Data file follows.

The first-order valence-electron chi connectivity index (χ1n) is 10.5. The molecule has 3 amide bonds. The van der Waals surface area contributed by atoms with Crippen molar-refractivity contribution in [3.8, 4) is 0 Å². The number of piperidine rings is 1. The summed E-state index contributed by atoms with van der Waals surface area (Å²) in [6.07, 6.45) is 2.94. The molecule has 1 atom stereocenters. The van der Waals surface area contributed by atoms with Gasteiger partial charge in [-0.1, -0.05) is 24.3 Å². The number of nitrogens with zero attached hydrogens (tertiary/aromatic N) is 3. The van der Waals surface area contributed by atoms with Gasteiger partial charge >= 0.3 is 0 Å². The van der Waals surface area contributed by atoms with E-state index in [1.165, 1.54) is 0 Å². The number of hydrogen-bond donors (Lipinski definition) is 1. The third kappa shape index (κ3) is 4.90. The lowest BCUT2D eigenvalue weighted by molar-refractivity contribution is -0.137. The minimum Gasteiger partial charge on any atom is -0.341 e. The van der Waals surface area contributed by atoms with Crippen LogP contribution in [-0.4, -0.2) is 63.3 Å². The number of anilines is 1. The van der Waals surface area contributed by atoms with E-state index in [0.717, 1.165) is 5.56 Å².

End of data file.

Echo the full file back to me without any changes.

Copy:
The first-order valence-electron chi connectivity index (χ1n) is 10.5. The molecule has 3 amide bonds. The van der Waals surface area contributed by atoms with Crippen molar-refractivity contribution in [3.8, 4) is 0 Å². The number of piperidine rings is 1. The summed E-state index contributed by atoms with van der Waals surface area (Å²) in [6.07, 6.45) is 2.94. The molecule has 1 atom stereocenters. The van der Waals surface area contributed by atoms with Gasteiger partial charge in [-0.1, -0.05) is 24.3 Å². The number of nitrogens with zero attached hydrogens (tertiary/aromatic N) is 3. The van der Waals surface area contributed by atoms with Gasteiger partial charge >= 0.3 is 0 Å². The van der Waals surface area contributed by atoms with E-state index in [1.165, 1.54) is 0 Å². The number of hydrogen-bond donors (Lipinski definition) is 1. The third kappa shape index (κ3) is 4.90. The lowest BCUT2D eigenvalue weighted by molar-refractivity contribution is -0.137. The minimum Gasteiger partial charge on any atom is -0.341 e. The van der Waals surface area contributed by atoms with Crippen LogP contribution in [-0.4, -0.2) is 63.3 Å². The number of anilines is 1. The van der Waals surface area contributed by atoms with E-state index in [0.717, 1.165) is 5.56 Å².